- With Mayo Clinic health education outreach coordinator
Angela Lunderead biographyclose window
Angela LundeAngela LundeAngela Lunde is a dementia education specialist in the education core of Mayo Clinic's Alzheimer's Disease Research Center at the Abigail Van Buren Alzheimer's Disease Research Clinic in Rochester, Minn.
The transfer of information about dementias, as well as understanding the need for participation in clinical trials, is an essential component of the education core.
Angela is a member of the Alzheimer's Association board of directors and co-chair of the annual Minnesota Dementia Conference. She is a member of the Dementia Behavior Assessment and Response Team (D-BART), a multidisciplinary outreach service assisting professional and family caregivers in understanding and managing difficult behaviors often present in dementia. She facilitates several support groups, including Memory Club, an early-stage education and support series, and more recently, helped to develop and now deliver Healthy Action to Benefit Independence and Thinking (HABIT), a 10-day cognitive rehab and wellness program for people with mild cognitive impairment.
Angela takes a personal interest in understanding the complex changes that take place within relationships and among families when dementia is present. She is particularly interested in providing innovative and accessible ways for people with dementia and their families to receive information and participate in valuable programs that promote well-being.
"Amid a devastating disease, there are tools, therapies, programs and ways to cope, and it is vital that families are connected to these resources," she says.
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March 8, 2011
Caregivers' best gift is to accept reality of dementia
By Angela Lunde
Ann passed away last week. She was a vibrant woman who I had become very fond of. I first met Ann about four years ago when she and her husband, Wayne, joined Memory Club. Memory Club is a support and education program for persons in the early stages of dementia and their support partner. Ann always arrived with spunk, wearing colorful clothing and happy to be alongside her husband and part of the group.
Ann's disease continued to progress and although I saw less of her, Wayne remained a regular in our twice monthly caregiver support groups.
Wayne often said, as caregivers we either have patience or we need to acquire patience. Wayne believed he was one who would have to acquire it. As Wayne accepted this undertaking, he would frequently share his "lessons learned" with the group.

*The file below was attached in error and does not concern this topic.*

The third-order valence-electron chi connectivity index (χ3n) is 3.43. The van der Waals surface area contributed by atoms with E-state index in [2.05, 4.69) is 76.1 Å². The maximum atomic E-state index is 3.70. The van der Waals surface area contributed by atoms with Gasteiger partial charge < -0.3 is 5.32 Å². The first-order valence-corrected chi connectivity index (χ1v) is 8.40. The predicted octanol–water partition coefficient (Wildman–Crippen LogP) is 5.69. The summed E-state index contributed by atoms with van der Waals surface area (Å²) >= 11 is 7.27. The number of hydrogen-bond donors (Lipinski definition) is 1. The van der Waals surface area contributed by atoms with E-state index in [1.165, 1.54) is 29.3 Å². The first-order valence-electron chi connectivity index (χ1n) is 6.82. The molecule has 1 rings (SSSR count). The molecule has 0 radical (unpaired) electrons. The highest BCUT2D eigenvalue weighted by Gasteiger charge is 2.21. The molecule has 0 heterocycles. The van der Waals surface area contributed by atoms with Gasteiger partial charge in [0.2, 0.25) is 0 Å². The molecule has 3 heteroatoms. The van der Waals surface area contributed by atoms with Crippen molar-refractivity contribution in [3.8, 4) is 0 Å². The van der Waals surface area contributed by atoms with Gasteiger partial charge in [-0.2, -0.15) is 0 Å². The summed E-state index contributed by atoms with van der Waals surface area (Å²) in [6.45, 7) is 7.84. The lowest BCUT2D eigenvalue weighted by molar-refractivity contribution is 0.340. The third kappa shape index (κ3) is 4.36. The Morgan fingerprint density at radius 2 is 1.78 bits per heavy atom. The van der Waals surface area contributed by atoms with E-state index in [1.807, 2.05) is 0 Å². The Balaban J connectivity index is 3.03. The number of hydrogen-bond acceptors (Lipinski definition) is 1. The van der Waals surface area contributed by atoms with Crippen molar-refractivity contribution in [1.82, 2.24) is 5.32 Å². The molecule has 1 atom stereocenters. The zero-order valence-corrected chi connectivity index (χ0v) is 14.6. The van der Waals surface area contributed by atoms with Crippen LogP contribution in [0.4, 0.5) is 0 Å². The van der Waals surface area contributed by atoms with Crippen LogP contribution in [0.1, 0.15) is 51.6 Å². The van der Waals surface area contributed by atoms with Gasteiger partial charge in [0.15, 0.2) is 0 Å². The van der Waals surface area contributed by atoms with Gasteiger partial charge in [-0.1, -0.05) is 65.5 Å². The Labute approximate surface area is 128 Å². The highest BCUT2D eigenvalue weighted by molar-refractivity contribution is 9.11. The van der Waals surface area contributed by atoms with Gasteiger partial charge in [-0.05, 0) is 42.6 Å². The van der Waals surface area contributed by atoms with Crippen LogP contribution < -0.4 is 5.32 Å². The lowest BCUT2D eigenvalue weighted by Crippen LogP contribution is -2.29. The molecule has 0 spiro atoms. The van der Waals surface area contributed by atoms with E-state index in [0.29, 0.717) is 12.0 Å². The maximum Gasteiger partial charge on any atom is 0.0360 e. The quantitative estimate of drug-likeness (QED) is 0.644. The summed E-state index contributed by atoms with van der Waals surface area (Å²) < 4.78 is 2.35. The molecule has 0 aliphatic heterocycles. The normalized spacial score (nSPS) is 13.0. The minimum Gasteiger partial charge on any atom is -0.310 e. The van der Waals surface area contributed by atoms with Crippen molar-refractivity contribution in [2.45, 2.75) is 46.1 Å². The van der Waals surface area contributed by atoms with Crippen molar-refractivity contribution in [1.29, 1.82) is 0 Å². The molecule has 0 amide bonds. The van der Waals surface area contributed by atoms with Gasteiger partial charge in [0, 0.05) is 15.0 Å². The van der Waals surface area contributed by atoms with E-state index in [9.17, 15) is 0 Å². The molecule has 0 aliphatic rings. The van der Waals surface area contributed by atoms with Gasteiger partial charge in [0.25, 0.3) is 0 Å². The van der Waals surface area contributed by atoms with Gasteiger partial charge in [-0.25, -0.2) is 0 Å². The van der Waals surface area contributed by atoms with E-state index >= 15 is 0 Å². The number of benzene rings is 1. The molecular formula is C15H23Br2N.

Most weeks, Ann would lose her eyeglasses and each time she would blame Wayne. Wayne would ask Ann to think back to where she might have left them. And sometimes (possibly with a little frustration in his voice), Wayne would remind her of where they should have been put. This encounter never went well. Eventually, Wayne learned that if he simply took responsibility for misplacing her glasses everything went much better. And in time, the glasses would eventually turn up.
About 8 months ago, Ann began packing to go "home" — no longer recognizing home as home. At first, Wayne would explain to Ann that she was home and her packing was unnecessary. This only made Ann angry. Wayne began to just allow Ann to pack. When she finished and was ready to leave for "home", Wayne would kindly suggest that they leave in the morning when they were both more rested. Ann usually liked this idea, being a little tired herself. During the night, Wayne would unpack Ann's belongings, anticipating the next day when they might repeat the same scenario. Wayne didn't mind.
And then there were times more recently when Ann would look at Wayne and say, "Where is Wayne?" In spite of the pain that Wayne must have felt when Ann no longer recognized him as her husband, he would assure Ann that Wayne was just fine and would be home soon.
You see, what Wayne learned over the years was that the most loving gift he could give his wife was a sense of ease. Telling Ann that she lost her glasses or that she didn't need to pack because she was at home, or that her husband was right there standing in front of her, didn't serve Ann at that stage of her disease. To the contrary, it would make her confused, angry and sometimes scared. Wayne learned that the best way to honor his wife was to accept her disease, which meant accepting her reality, and lovingly joining her there.
"Love is a great teacher."
- St. Augustine